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My teacher setup some skeleton code for an assignment on linked lists.

In the header, two classes are defined: string_node and string

In the string definition, there is a private variable mutable string_node* cursor;

Now in the actual implementation, I'm trying to use cursor as the reference to the nodes I create and want to modify. IE:

for (cursor_index = 0; cursor_index < many_nodes; cursor_index++){
        cursor = new string_node(str[cursor_index]);

I'm not sure if this is proper so first of all, could anybody tell me how I'm supposed to do it if this is wrong?

I assume its wrong because I can't access the node's data and links to other nodes via cursor since its a pointer (I'd like to be able to just do cursor.data or even setup get and set methods although I'm not sure why I would need to, if somebody would like to explain that to me).

So the main issue is being able to set the node's data/links in the implementation.

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You seriously need to talk to your teacher about linked lists. There's too much to explain for this post. –  Thomas Matthews Mar 5 '13 at 20:25
If that were an option I wouldnt be here :P –  Jarryd Goodman Mar 5 '13 at 20:26
Do you have a text book for data structures? –  Thomas Matthews Mar 5 '13 at 20:26
Before I post an answer, I need you to search StackOverflow or the Web for "C linked list". –  Thomas Matthews Mar 5 '13 at 20:27
Yes but I'm struggling to find answers for this. I am able to setup a linked list in another way (I've done all this and more in Java, pretty inexperienced with C++) but I'm confused with the way this skeleton code was setup. –  Jarryd Goodman Mar 5 '13 at 20:28

2 Answers 2

up vote 1 down vote accepted

There are two ways to get things out of pointers.

The first is to dereference it:

string_node &mynode = *cursor;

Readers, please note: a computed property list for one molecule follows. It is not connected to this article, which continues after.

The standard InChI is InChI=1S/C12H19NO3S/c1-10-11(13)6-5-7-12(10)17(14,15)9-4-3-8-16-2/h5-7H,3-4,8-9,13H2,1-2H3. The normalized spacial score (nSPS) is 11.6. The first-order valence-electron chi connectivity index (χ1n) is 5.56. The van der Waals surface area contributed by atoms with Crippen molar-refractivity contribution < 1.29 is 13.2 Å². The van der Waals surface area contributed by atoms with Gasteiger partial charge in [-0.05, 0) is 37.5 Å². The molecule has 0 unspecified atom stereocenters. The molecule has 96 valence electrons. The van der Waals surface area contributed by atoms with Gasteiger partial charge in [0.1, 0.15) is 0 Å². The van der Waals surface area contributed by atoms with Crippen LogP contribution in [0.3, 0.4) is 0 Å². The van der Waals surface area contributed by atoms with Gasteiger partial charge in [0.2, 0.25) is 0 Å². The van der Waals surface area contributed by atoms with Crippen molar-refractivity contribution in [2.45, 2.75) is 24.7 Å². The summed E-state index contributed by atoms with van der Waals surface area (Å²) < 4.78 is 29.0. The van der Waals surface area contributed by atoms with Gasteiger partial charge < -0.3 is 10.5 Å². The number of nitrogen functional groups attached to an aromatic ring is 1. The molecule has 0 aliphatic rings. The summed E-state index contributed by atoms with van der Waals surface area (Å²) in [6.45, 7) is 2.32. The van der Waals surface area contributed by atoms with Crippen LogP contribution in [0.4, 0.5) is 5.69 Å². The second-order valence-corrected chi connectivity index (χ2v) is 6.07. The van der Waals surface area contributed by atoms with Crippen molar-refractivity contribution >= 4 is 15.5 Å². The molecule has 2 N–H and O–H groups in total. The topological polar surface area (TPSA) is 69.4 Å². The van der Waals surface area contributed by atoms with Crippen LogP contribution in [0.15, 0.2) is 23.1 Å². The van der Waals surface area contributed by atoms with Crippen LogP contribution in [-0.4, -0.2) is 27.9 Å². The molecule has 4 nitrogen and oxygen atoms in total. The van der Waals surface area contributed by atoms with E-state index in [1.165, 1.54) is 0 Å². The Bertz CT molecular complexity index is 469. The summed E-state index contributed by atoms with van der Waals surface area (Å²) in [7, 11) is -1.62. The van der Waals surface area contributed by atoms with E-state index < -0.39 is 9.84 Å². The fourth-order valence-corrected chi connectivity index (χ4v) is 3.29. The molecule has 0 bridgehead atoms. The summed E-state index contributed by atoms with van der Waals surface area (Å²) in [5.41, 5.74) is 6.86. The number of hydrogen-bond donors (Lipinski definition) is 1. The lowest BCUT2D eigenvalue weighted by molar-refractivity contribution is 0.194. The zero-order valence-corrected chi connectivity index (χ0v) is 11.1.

The second (much better way) is to use the dereferencing operator (which does the same but is more elegant):


Moving on to your method: maybe my answer to a related question will help you: How to point an array inside a dynamic array to something?

You might also get some help from Wikipedia's pseudo-code: http://en.wikipedia.org/wiki/Linked_list#Linked_list_operations

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Thanks. I had to use *cursor-> but aside from that it's all good. –  Jarryd Goodman Mar 5 '13 at 20:39
*cursor->whatever; means something else: get "whatever" from cursor, then dereference the result. You should be careful; it sounds like you're getting muddled up with the structure of what you're trying to do. –  Dave Mar 5 '13 at 20:42
Well it was giving me an error with cursor-> so I put the asterix but now it had me change it back. Curious. –  Jarryd Goodman Mar 5 '13 at 20:42
I don't think anybody will be able to help your further without more context. You should update your question with more code, such as what your structs look like and what you're actually trying to do. –  Dave Mar 5 '13 at 20:44
Thanks for the tip Dave I'm a novice for sure. –  Jarryd Goodman Mar 5 '13 at 22:46

To answer your initial question: you want the "->" operator. It's the equivalent to the "." operator for pointers to an object.

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